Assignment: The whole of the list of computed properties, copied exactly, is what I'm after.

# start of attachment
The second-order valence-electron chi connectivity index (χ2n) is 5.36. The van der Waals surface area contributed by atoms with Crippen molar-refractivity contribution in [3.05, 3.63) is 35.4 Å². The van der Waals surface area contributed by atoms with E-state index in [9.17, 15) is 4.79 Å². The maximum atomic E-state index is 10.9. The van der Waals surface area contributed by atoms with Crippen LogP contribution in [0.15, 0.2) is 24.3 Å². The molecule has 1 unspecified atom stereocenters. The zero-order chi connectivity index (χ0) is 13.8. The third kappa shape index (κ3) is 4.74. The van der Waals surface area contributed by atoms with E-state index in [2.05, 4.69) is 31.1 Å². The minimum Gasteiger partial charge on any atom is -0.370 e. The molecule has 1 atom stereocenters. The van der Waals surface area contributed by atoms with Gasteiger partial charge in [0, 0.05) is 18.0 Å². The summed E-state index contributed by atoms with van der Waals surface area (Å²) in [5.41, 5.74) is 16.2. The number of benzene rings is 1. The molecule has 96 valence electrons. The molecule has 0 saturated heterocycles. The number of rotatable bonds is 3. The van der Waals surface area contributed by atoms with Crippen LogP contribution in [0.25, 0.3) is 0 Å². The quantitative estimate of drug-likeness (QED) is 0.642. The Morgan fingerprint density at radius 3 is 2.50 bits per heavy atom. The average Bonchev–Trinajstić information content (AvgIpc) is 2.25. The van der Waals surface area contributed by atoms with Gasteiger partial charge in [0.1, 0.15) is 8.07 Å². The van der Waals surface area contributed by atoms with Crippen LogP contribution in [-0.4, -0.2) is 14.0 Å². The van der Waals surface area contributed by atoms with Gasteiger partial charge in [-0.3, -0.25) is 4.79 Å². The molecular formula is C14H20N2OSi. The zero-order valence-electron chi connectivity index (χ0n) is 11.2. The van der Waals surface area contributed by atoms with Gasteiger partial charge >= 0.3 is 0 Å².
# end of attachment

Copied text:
The second-order valence-electron chi connectivity index (χ2n) is 5.36. The van der Waals surface area contributed by atoms with Crippen molar-refractivity contribution in [3.05, 3.63) is 35.4 Å². The van der Waals surface area contributed by atoms with E-state index in [9.17, 15) is 4.79 Å². The maximum atomic E-state index is 10.9. The van der Waals surface area contributed by atoms with Crippen LogP contribution in [0.15, 0.2) is 24.3 Å². The molecule has 1 unspecified atom stereocenters. The zero-order chi connectivity index (χ0) is 13.8. The third kappa shape index (κ3) is 4.74. The van der Waals surface area contributed by atoms with E-state index in [2.05, 4.69) is 31.1 Å². The minimum Gasteiger partial charge on any atom is -0.370 e. The molecule has 1 atom stereocenters. The van der Waals surface area contributed by atoms with Gasteiger partial charge in [0, 0.05) is 18.0 Å². The summed E-state index contributed by atoms with van der Waals surface area (Å²) in [5.41, 5.74) is 16.2. The number of benzene rings is 1. The molecule has 96 valence electrons. The molecule has 0 saturated heterocycles. The number of rotatable bonds is 3. The van der Waals surface area contributed by atoms with Crippen LogP contribution in [0.25, 0.3) is 0 Å². The quantitative estimate of drug-likeness (QED) is 0.642. The Morgan fingerprint density at radius 3 is 2.50 bits per heavy atom. The average Bonchev–Trinajstić information content (AvgIpc) is 2.25. The van der Waals surface area contributed by atoms with Gasteiger partial charge in [0.1, 0.15) is 8.07 Å². The van der Waals surface area contributed by atoms with Crippen LogP contribution in [-0.4, -0.2) is 14.0 Å². The van der Waals surface area contributed by atoms with Gasteiger partial charge in [-0.3, -0.25) is 4.79 Å². The molecular formula is C14H20N2OSi. The zero-order valence-electron chi connectivity index (χ0n) is 11.2. The van der Waals surface area contributed by atoms with Gasteiger partial charge >= 0.3 is 0 Å².